Jeff Vorva's Editor's Notebook: Baseball Hall voters — we’re really not a bunch of idiots

  • Written by Jeff Vorva

Column-Edit-NoteThis is the time of the year that people think that I am a dope along with 500 or 600 of my colleagues.

Last year at this time, we all took a beating. They thought we had the IQs of members Honey Boo Boo’s family. They thought we had the judgment abilities of someone who had 27 beers for lunch. They said mean, mean things about us. We were the lowest forms of life in the world. We were scum. And that was a kind description.

What did we do that was so wrong?

We didn’t vote anyone into the Baseball Hall of Fame.

Yes, I am one of the lucky few to have a Hall of Fame vote. I paid dearly to get it. I had to cover the Cubs 10 straight years. More than 1,000 games. But I have it.

So the other idiots and myself had the audacity not to vote anyone in. And we took a pounding.

The 2014 announcement was made yesterday, Wednesday, and it came after our deadline. But with people like Greg Maddux, Frank Thomas and Tom Glavine, I can safely say we didn’t pitch a shutout this year.

There are probably a few people that wonder why their favorite eligible players did not make it and still think we’re a bunch of goofballs. But let me at least explain the process.

You need 75 percent of the vote to get in. Three out of every four. Think about it. It’s hard enough to get more than 75 percent of your pals to agree where to have lunch. And to vote for something as important at the Hall of Fame?

Last year, there were 37 ex-players on the ballot. There were 569 writers who turned in a ballot. They are allowed to vote for up to 10. They could vote for 10. They could vote for three. Some vote for zero. Those are the people who get ripped on the hardest.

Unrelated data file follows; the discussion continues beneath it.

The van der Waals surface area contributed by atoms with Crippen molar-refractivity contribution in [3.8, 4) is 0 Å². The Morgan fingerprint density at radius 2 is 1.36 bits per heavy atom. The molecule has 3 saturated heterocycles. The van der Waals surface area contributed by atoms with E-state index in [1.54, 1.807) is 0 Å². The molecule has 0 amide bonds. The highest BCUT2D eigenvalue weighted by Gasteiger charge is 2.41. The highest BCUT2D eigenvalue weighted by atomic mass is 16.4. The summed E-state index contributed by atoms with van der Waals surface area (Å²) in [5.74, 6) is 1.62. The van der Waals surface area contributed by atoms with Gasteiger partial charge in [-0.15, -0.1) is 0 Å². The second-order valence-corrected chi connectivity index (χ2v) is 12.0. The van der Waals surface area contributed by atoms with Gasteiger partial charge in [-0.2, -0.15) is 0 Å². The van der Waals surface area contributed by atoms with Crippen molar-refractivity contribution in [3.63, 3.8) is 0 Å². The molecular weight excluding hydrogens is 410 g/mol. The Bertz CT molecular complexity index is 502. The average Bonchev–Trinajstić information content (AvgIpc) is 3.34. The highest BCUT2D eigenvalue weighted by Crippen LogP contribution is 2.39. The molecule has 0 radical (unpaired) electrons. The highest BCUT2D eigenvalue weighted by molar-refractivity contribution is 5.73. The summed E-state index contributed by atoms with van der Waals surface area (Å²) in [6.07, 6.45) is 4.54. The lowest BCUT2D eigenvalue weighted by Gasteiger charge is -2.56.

Throw in the fact that the list includes players who were suspected of using steroids and some who were rumored to have used them and that throws the whole thing out of whack.

We are talking about more than 500 people of different ages and different backgrounds trying to figure this thing out. My criteria is different than some geezer who claims we’re a bunch of sissies and, by God, back in the good old days, he would have punched a player in the nose or slammed him against a locker if that player didn’t grant an interview.

My criteria is also different than someone who is voting for the first or second time who looks at me like I’m a geezer.

And it’s not like we are in some big smoke-filled room arguing back and forth for who should get in or not. We’re scattered across the country sitting in our homes in December trying to figure it out.

Finally — and most important — it’s a vote. A vote is personal. A vote is done with some research and with some gut feelings. It’s imperfect.

This is the first year I actually voted for 10. I usually top out at six, seven or eight. So, in alphabetical order, here are my choices: Jeff Bagwell, Craig Biggio, Tom Glavine. Greg Maddux, Edgar Martinez, Mike Piazza, Curt Schilling, Lee Smith, Frank Thomas and Larry Walker.

Yes, some of the heavy steroid suspects such as Mark McGwire, Roger Clemens, Sammy Sosa and others are off my list. The beauty is that if they get more than 5 percent of the votes, they can stay on the ballot for 15 years. So we can always change our minds on these guys if something comes to light in the next decade or so.

People may think that the criteria is too tough to get in and maybe they are right. But can you think of another hall of fame that has this much interest and passion? You rarely hear about controversy, outrage or much interest in general about the football, basketball and hockey halls.

So congratulations to those who made it. Those who didn’t? Life goes on, guys.

That goes for the fans, too.

Baker’s dozen

How in the world could I have forgotten this?

After last week’s column on my 12 favorite TV shows was published, Reporter reporter Bob Rakow named a few shows that were good and mentioned “The Paper Chase,” which was a show about a variety of students in law school who had the mean Charles Kingsfield (played brilliantly by John Houseman) as a contracts law professor.

So my dozen favorite shows just became a baker’s dozen.